The book “Maid” arrived at my doorstep yesterday afternoon. I read the Foreward and then couldn’t resist checking out the first sentence written by the author.
“My daughter learned to walk in a homeless shelter…”
I dreamt about that first sentence last night.
In the world of the “haves and the have nots”, I will surmise that no one notices the maid unless she does something wrong. Otherwise, I imagine she is invisible.
My Own Teenaged Years:
I recall that when I was still a teen with a baby, I cleaned a military man’s house for him on Saturdays.
Then I cleaned for a woman in a posh house, but it was always over the top filthy. Food long dried on plates stacked everywhere. I would have been greatly embarrassed had anyone seen my own humble little home looking like that.
But never worry, the “have nots” will always come in and clean filth for a pittance. I think I made $40 for that whole huge house when I cleaned it.
The English Teacher:
For a time I lived with an English teacher I had in high school. She seemed so decent and kind when she visited the institutionalized home the state provides for underaged children without parents.
I packed my bag and rode happily along in her car to her home.
When I walked into her house I was horrified, but I didn’t let it show. Because she had saved me from the confines of a place where many kids were housed where I desperately wanted to leave.
The many cats in the house ate from the pots simmering on the stove. The pots that were cooking our very next meal.
I ended up running away when I found out I was pregnant.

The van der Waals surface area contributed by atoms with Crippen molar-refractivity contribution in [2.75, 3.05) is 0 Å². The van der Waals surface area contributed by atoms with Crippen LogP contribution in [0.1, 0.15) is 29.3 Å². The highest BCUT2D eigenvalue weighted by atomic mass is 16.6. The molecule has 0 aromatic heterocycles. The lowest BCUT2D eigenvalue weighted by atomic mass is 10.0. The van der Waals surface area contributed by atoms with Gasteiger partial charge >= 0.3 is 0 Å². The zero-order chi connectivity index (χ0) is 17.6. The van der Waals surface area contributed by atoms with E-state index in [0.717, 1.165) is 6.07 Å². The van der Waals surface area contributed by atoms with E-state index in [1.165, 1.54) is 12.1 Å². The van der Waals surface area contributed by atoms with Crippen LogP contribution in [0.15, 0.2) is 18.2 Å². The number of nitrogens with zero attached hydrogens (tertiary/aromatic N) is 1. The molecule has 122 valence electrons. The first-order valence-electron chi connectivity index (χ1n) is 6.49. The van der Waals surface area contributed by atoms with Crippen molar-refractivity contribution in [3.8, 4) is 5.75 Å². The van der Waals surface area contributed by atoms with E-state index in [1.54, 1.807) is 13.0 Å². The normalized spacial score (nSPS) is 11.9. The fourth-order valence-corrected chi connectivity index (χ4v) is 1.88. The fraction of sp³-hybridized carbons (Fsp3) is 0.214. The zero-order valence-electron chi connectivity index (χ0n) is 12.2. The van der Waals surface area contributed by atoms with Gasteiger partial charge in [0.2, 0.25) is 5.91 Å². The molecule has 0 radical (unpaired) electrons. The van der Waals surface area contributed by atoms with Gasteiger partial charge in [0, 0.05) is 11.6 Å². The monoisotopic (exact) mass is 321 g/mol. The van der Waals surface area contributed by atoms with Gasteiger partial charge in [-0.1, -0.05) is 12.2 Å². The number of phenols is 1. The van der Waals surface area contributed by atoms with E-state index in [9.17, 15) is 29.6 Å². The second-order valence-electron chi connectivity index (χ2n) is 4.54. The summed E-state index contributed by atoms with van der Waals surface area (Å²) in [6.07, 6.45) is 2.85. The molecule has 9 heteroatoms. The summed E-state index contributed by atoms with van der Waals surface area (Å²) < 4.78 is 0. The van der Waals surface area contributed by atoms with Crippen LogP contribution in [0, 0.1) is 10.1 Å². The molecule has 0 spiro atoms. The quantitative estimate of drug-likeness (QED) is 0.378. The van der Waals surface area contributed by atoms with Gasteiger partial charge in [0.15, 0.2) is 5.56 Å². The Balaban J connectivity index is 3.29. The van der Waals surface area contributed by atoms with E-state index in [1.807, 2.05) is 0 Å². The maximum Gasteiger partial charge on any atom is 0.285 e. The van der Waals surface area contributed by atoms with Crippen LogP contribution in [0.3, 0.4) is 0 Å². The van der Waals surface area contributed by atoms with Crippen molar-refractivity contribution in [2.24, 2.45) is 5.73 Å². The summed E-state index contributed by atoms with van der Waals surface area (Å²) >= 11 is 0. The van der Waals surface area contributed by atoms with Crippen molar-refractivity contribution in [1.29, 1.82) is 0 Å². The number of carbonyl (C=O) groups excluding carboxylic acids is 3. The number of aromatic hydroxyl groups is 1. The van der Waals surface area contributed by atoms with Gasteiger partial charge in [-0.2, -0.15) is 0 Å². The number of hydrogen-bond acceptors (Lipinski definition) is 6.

The Minister’s House:
Then there was the minister’s home where I lived in the last months of my pregnancy. A couple with two boys, these people lived in what I also regard as filth.
I remember the dried stench of tuna on plates that had sat there for days during the time I spent the weekend with a great-aunt.
The dishes from which they’d eaten for days were left there for me to clean.
The Friend’s Mother Who Liked To Go Clubbing:
I stayed for a while at one friend’s house whose father was diabetic. Her mother was always out at night, so I would cook his dinner.
I felt the resentment of his wife, who didn’t want anything to do with cooking, all the same. Felt the heat of her anger every time I turned my back to her at the stove while I stirred a pot of food.
She didn’t want me there. I knew that. Yet I provided for their family what she never wanted to do. Which was to see that her husband ate his meals on time. So it was a trade-off.
She was dependent on me to provide the meals and clean the house so she could go to the clubs at night. And I was dependent on her for a roof over my head for a month or so.
The Reality Of The Haves & The Have Nots:
Some people live hand to mouth, paycheck to paycheck, hoping there is no medical emergency that lands them in a hospital they can ill afford.
And others are born into money. These people never know that fear, that need. They don’t understand that you are always sorting words in your mind so that you can ask something of them in the nicest way possible.
A world some take for granted. And others will never live to see.
I look forward to reading Stephanie Land’s book. A way of honoring what she lived through. And that she persevered with courage and determination and love for her child.
All because she happened to be one of the “have nots”.